Urlacher contacted Bender, who also happened to be a teacher. Bender said he wasn’t using the trailer at that time, so offered to lease it to Bee Fresh.

“It was insanely nice of him,” Urlacher says.

So once again, Dr. Sani-Can’s-turned-Bee-Fresh’s trailer made a beeline to West Fargo.

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Keith Urlacher sprays down a recycling bin in West Fargo at the Bee Fresh Bin Sanitation mobile station. Urlacher jokes that after the bins have been power-washed in 180-degree water, disinfected, deodorized and wiped down, you could "eat off them."
David Samson/The Forum

Until their new Bee Fresh signage arrived, they even operated for a few weeks with Dr. Sani-Can on the trailer.

Features extra trash-can TLC

As the partners learned all they could about “can-itation,” they also upgraded equipment to maximize efficiency. An especially important investment was a $1,000 four-headed, power-washing nozzle, which blasts banana peel barnacles and sticky cereal boxes off the inside of bins at 4,000 psi.

They also add some extra TLC to their bin-beautification.

First, they clean out any large pieces of garbage, like flattened boxes, which might be sticking to the bottom of the can. Then they rinse out the inside of the bins with hand-held pressure hoses.

The bins are then positioned right behind the trailer, where robotic arms hoist up the cans to be cleaned with hot water shot through the four-way nozzle.

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Mark Adamson operates the mobile Bee Fresh Bin Sanitation station in West Fargo on Friday, July 22, 2022. The robotic arm lifta up the bin to a high-powered, four-headed, 4,000 psi nozzle, which cleans the inside of the bin with water heated to 180 or 200 degrees.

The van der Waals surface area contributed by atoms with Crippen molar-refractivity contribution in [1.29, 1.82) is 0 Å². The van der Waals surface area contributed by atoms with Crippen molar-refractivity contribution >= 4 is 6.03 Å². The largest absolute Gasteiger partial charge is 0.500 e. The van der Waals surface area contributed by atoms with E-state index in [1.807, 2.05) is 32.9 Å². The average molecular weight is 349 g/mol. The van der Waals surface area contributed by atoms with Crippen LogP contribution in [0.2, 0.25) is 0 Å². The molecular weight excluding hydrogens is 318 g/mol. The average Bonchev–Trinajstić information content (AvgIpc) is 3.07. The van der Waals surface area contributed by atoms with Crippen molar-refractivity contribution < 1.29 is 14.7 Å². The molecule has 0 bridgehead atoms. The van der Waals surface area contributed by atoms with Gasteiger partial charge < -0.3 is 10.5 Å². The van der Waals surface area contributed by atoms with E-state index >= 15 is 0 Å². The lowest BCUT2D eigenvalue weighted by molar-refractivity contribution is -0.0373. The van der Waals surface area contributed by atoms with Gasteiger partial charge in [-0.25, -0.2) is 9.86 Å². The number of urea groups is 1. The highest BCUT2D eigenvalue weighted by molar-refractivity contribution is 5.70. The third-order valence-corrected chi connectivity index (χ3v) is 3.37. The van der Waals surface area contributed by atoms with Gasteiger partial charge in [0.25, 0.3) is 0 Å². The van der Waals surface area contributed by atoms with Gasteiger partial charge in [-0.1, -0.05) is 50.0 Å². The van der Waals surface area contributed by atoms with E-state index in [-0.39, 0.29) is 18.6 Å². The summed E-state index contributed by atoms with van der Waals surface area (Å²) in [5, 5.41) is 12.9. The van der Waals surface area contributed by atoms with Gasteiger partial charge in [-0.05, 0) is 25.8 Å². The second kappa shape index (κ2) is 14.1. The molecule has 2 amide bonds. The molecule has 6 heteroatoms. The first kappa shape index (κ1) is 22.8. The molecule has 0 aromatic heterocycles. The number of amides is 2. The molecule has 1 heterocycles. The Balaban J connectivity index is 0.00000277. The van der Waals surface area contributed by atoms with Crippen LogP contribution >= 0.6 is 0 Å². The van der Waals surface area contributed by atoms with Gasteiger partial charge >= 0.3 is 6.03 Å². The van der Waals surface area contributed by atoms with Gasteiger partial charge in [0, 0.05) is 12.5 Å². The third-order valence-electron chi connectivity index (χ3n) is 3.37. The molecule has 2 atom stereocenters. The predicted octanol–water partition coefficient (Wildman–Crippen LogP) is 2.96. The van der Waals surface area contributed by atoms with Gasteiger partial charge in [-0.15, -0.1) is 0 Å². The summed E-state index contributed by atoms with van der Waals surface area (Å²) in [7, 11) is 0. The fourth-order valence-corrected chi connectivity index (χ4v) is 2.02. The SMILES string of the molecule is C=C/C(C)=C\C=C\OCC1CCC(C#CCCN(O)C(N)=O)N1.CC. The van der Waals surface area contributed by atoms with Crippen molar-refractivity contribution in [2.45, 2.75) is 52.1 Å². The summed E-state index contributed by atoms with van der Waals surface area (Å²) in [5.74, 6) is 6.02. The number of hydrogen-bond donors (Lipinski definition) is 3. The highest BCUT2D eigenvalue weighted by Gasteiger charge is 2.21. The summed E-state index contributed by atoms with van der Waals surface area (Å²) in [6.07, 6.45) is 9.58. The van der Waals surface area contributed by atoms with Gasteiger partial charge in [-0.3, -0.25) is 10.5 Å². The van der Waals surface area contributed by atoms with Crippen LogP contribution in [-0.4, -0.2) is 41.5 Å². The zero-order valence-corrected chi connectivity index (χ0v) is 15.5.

David Samson/The Forum

The waste water is dumped in a 150-gallon storage receptacle on the trailer and the bins are set back on the pavement.

Many other bin-cleaning businesses stop at this point, the partners say, but Bee Fresh features an extra step. The workers use a “secret sauce” of eco-friendly disinfectant/deodorizer to wipe out the inside and outside of each can — just in case any stubborn gum or gunk has lodged itself into a crevice. The bin is then rolled back up the driveway, so the customer knows they’ve been serviced.

Urlacher and Adamson say they wouldn’t be able to sustain the business if not for the nimble joints and strong stomachs of Mason and his school friends. “We’re trying to be thorough and the boys definitely set the standard on that,” Urlacher says. “They did an amazing job starting out and just saying, ‘Hey, you know what? I’m going to clean the insides and dry off the outside.”